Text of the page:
Ian Paisley memorial unveiled in Belfast
Former Taoiseach (Irish PM) Bertie Ahern was among family and friends of the late Ian Paisley who gathered to remember him on what would have been his 93rd birthday.
Catholic priest Fr Brian D'Arcy was also at the event on Saturday - the unveiling of a sculpture dedicated to the former DUP leader and first minister of Northern Ireland.
The sculpture was made out of a tree from the garden of the Paisley family home in east Belfast.
Lord Paisley's widow, Baroness Paisley, explained the story of the sculpture.
She said: "We had a beautiful wych elm tree. It succumbed to age and we had to take the sad and upsetting decision to have it felled.
"Our daughter Rhonda thought we might be able to use the tree as a memorial piece to Ian, so we began to make that happen."
A woodturner from Spiddal in County Galway, Liam O'Neill, was commissioned by the Paisley family.
The family already owned a piece of his work, a bowl turned from a walnut tree which had stood on the site of the 1690 Battle of the Boyne, near Drogheda.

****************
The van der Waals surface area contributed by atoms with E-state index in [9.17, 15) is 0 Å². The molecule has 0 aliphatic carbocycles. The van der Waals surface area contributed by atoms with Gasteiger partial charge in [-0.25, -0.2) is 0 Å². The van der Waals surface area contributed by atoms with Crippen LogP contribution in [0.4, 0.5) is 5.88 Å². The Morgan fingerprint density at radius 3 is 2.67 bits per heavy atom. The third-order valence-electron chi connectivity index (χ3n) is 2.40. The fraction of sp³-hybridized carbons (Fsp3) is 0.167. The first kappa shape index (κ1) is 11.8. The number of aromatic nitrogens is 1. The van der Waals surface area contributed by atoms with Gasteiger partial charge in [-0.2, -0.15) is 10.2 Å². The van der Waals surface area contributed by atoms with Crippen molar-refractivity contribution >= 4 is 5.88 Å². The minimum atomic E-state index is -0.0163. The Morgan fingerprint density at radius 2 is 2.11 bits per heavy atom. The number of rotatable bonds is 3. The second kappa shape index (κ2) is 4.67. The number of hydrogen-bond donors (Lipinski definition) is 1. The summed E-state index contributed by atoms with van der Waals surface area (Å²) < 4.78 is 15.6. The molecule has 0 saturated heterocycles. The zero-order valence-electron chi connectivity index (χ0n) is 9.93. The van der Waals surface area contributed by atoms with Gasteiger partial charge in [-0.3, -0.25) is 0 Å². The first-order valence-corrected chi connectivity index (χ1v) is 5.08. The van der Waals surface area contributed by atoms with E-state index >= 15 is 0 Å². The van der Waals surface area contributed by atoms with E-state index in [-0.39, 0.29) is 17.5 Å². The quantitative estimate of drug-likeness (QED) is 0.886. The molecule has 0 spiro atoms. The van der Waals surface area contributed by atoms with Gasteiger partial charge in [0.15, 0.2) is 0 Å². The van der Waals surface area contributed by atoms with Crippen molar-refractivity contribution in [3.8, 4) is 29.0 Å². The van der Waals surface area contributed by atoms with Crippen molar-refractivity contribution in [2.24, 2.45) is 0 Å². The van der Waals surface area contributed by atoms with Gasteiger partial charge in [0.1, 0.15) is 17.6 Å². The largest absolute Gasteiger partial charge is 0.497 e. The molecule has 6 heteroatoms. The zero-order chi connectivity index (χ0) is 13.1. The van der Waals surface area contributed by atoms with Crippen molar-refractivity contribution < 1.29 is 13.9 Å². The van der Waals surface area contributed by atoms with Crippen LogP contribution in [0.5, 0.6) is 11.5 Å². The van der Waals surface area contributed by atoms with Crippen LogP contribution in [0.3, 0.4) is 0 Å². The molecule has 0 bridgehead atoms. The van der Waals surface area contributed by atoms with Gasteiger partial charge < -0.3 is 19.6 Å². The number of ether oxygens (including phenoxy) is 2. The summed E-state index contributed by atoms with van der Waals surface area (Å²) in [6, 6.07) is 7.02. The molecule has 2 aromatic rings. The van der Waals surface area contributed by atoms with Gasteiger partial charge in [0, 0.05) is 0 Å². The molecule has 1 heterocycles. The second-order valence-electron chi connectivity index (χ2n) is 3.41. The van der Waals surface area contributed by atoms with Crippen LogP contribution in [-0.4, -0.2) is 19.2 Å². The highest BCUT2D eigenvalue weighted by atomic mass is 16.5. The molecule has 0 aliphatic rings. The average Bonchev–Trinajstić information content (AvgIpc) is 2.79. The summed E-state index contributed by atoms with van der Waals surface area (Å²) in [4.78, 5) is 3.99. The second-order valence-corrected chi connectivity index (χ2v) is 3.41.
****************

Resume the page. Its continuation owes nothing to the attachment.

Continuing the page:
It was given to Lord and Lady Paisley in 2006 by Mr Ahern to mark their 50th wedding anniversary.
At the time, Mr Ahern was taoiseach and the gift was presented at the conclusion of the St Andrew's negotiations in Scotland which paved the way for the DUP and Sinn Féin to enter into government together the following year.
Known as the 'Bertie Bowl', the gift helped break down the long-held suspicion of the Paisleys towards the Irish government.
Speaking on Saturday at the unveiling of the new sculpture, Mr Ahern said: "After coming from different backgrounds, and different ways of looking at things, we turned out to be great friends."
Among the other politicians at the event were DUP North Antrim assembly member Mervyn Storey and former Lord Mayor of Belfast, Ulster Unionist Jim Rodgers.
The detailed carving work on the sculpture was done by Phillip Steele, who is based at the Ulster Folk and Transport Museum near Holywood in County Down.
Lord Paisley died at the age of 88 in September 2014 after a long career in the House of Commons, House of Lords, European Parliament and Northern Ireland Assembly.
On the base of the sculpture there is a flax flower representing the assembly, a portcullis representing Westminster and five stars representing the five terms he served in the European Parliament.
The sculpture will soon go on display in east Belfast.